Refreshing the hearts other drugs can't reach
See? Just like that. Well I could have. I have lived with the fear for years. I first noticed it one morning many years ago. It was a normal morning; I had been up all night, drinking and fretting; breakfasted on seven double espressi and nine Senior Service to unblock the passageways, and then into the lavatory with The Independent.
It was then that fate struck. Everything went funny, a strange feeling of impending doom and the queer sense that rabbits were copulating in my thorax. Thereafter, for the first time, I became morbidly aware of my own fragile pulse. Instead of going lub-dup, lub-dup, lub-dup like Chatanooga railwayman's turnip watch, it was going lub-dup, (???), lub- DUP. Reggae. My heart belongs to Jamaica.
I can never understand people who go to the doctor. It's just silly. I did my brief spell of service beneath the standard of Hippocrates and, like all intelligent and informed people, I know that there are two categories of illness: Nothing to worry about, and Nothing the doctors can do. Things either clear up on their own, or you die. Simple fact, so why involve yourself with doctors, who will only prescribe you nasty drugs, slice you around, bombard you with very dangerous radiation (have you noticed that radiotherapists not only wear huge lead aprons, they also go into a different room? What's that telling us, do you think? Exactly) and then, having reduced you to a wan, shuddering vestige, tell you they've done all they can. They're taking the piss.
But I went to the doctor anyway, because I needed my medical certificate for my pilot's licence, and the doctor said "Dear me, this ECG is very abnormal," and so I went to the World's Greatest Cardiologist Ever In History, my good friend Dr Rodney Foale. They took ultrasound pictures of my heart, and wired me up and made me run, for heaven's sake, on a beastly treadmill, just like a horrible gym, and then connected me to a thing which would monitor my every heartbeat, or not, and off I went. In the next 24 hours I got into two fights, gave a concert, got drunk, was refused entry to The Independent on Sunday Christmas party, got into a brawl with the bouncer, was picked up by two hookers, and suffered a major spontaneous nosebleed due to falling downstairs. "Fair enough," said Rodney, viewing the results, "nothing pathological there. I'd say it's entirely benign except of course there is the possibility of what we call Sudden Death Syndrome." They'd come up with that one since my time. "What's Sudden Death Syndrome?" I said. "Well," he said, "It's sort of a syndrome. Where you ... well, die. Suddenly. Nothing to worry about; you'd be dead before you hit the floor."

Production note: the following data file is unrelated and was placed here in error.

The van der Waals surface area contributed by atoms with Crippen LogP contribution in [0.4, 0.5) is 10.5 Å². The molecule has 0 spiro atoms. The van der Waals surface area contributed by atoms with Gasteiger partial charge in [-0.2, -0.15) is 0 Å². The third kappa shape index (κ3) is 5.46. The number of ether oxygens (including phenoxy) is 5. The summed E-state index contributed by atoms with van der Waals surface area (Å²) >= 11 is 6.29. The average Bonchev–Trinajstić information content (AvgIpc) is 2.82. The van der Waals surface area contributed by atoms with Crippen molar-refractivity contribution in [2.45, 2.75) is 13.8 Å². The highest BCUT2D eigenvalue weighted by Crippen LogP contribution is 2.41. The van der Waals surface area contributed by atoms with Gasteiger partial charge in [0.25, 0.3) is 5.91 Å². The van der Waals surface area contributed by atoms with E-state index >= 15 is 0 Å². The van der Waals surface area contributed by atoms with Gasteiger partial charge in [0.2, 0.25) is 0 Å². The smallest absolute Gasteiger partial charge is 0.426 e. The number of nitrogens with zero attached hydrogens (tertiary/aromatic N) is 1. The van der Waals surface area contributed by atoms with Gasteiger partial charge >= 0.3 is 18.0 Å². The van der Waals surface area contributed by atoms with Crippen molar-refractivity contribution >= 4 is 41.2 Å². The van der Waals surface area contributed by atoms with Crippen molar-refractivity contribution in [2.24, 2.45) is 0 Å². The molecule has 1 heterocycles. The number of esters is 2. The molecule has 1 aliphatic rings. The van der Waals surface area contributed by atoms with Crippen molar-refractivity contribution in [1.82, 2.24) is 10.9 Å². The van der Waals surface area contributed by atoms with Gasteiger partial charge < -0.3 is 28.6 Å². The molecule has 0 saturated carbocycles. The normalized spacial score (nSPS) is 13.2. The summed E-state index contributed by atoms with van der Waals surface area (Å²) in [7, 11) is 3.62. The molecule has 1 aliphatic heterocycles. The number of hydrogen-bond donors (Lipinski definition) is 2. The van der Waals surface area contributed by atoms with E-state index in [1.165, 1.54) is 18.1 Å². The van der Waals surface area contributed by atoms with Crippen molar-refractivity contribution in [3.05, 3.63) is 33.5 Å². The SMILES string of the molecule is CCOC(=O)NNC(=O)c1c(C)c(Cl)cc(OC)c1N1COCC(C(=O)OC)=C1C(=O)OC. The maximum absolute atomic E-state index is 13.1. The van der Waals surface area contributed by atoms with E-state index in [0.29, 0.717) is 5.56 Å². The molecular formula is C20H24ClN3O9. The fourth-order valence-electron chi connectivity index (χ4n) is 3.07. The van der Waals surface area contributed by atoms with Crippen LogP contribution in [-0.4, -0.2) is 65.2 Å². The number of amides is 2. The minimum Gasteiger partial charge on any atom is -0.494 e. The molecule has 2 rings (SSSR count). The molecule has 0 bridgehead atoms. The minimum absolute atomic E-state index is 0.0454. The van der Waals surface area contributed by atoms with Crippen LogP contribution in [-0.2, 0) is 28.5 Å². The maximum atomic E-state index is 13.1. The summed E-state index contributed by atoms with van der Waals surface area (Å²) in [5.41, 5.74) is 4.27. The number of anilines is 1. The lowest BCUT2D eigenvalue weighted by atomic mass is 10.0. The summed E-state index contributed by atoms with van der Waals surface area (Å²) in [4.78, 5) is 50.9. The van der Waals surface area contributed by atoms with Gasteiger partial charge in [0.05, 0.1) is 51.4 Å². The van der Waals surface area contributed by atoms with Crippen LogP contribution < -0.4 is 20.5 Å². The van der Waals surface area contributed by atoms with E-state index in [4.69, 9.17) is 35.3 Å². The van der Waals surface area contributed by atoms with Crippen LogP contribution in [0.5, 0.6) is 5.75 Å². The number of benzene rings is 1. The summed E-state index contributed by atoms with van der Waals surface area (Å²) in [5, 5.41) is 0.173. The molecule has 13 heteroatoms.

I have lived with this interesting prospect for years, but recently I ran up the 10 flights of stairs to my flat and noticed that my pulse returned to its normal rate within 45 seconds. "Not so bad," I thought, giving it a feel, at which point I noticed that it was beating away, steady as a rock. No trace of skipped beats. I monitored it for a few weeks and then rang the Civil Aviation Authority to report that I had experienced a miracle. The medic sucked his teeth. "Better have a cardiologist have a look at you," he said, sounding worried. You're not supposed just to get better. It worries them.
Then I realised a connection. Like everyone else, I have been conducting certain experiments with Viagra recently, obtained from a website. What happens with Viagra is: (a) your nostrils flare; (b) your face goes red; (c) the lights look a bit blueish. Everything else perfectly normal: schlong like a sequoia, endless stamina, women fainting, men gazing on in awe, just a normal evening chez moi.. As a recreational pharmaceutical, Viagra is a frost: makes no difference at all.
Except one. It cures your funny heartbeat. Must be that. Stands to reason. I am going to see Rodney next week and I can't wait to tell him. If, on the sound clinical evidence provided by me, he should find himself deciding to prescribe Viagra for those of his patients with the really rather common premature ventricular beats, then he is going to be a Very Popular Cardiologist Indeed. I imagine that we'll still be popping off with Sudden Death Syndrome ... but for rather different, and altogether more acceptable, reasons.
Final Top Gear reviewTV
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